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Open Text Wants To Be The Lifecycle Hub For Content

The enterprise content management vendor plans to discuss at its user conference this week that its library services can reduce liability by ensuring that no documents are kept longer than legally necessary.

InformationWeek Staff

November 13, 2006

3 Min Read

Open Text Corp. plans to unveil this week a product roadmap that the company hopes will convince large corporations to use its Livelink software to manage the lifecycle of content through out the enterprise.

The Canadian company is set to unveil at its user conference in Phoenix Tuesday, the first since acquiring content management vendor Hummingbird in October, a major upgrade that would manage documents taken from emails, enterprise resource planning systems, productivity applications and desktop file systems. All the information would reside in a common store and managed through Livelink ECM 10's Enterprise Library Services.

"(The library) is completely transparent to the end user," Bill Forquer, executive vice president for business development at Open Text, said. "But from IT's perspective, they will have control over content and its lifecycle across the enterprise."

The idea behind Open Text's pitch is the recognition that there is no single product in the market that does everything, Toby Bell, research director at Garner said. Therefore, Open Text is telling customers to use its technology for governance, as well as policy and rules management among disparate systems.

"Enterprises don't have a single solution or application that manages all content through out the lifecycle, so it's a good concept," Bell said. In addition, Open Text, the largest pure-play CM vendor in the market, is battling against heavyweights IBM, Microsoft and Oracle, so its important for the company to stress how it can work with these other vendors' products.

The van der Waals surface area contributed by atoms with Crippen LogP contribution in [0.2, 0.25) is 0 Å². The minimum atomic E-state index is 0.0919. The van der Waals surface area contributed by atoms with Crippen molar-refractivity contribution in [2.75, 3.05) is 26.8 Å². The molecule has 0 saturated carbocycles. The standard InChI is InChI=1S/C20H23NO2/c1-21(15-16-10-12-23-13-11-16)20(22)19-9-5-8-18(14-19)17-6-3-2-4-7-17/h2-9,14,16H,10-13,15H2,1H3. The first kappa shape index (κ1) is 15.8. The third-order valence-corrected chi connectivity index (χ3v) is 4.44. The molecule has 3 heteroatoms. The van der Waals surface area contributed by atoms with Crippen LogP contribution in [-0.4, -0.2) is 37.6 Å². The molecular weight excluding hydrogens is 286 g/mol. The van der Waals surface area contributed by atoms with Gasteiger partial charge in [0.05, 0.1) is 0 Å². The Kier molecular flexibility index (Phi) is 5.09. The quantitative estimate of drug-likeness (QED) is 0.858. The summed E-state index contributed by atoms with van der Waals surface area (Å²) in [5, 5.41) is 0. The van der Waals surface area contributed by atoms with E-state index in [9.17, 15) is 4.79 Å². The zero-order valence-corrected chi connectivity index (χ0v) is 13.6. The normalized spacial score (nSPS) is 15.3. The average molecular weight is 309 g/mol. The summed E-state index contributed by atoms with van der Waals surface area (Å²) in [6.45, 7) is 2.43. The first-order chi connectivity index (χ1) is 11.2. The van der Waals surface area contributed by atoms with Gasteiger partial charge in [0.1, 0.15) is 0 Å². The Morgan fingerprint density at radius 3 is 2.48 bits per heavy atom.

Many of the components of ECM 10 have already been released in upgrades to ECM 9, Forquer said. For example, the platform currently has connectors for Microsoft Office, Exchange and Sharepoint, and IBM Lotus Notes.

In January, Open Text plans to have connectors available for SAP's ERP systems, and hopes to have the same for Oracle's J.D. Edwards and PeopleSoft applications in the future. Forquer, however, couldn't say when.

"We're doing specific things to integrate J.D. Edwards and PeopleSoft, but we're not ready to announce anything," he said. In SAP, however, the U.S. Department of Defense has certified Open Text for records management.

ECM 10 is scheduled to ship in its entirety in the first half of next year. The release would include integration with Hummingbird, so content from that system can be stored in the Livelink Enterprise Library. At the user conference, Open Text plans to announce that Hummingbird's reporting engine can be used with Livelink, Forquer said.

In addition, besides Livelink's Web-based user Interface, the upgrade next year would include a client interface that provides access to content from within Microsoft Outlook, Office and Internet Explorer. The new features are meant to reduce the amount of time to train new users familiar with those applications.

Livelink has always had a library store for retention, archiving, storage, metadata and search. The company, however, plans to stress its ability to capture and manage important information found in emails. "Email is the fastest growing and least controlled content," Forquer said. The library shipping with ECM 10 next year is expected to support Web services standards, which are based on XML technology, for integration with email systems and other applications.

In marketing the upgrade, Open Text plans to focus on retention, which refers to the amount of time businesses should hold on to documents before destroying them. All documents have a shelf life dictated by legal requirements, government regulations, such as the Sarbanes-Oxley Act; or internal business policies. Open Text is recommending that companies manage retention through an ECM system, preferably Livelink, to ensure they don't keep documents any longer than required.

"What we're trying to tell people is they don't want to keep everything," Forquer said. "There's no reason to take on that liability."

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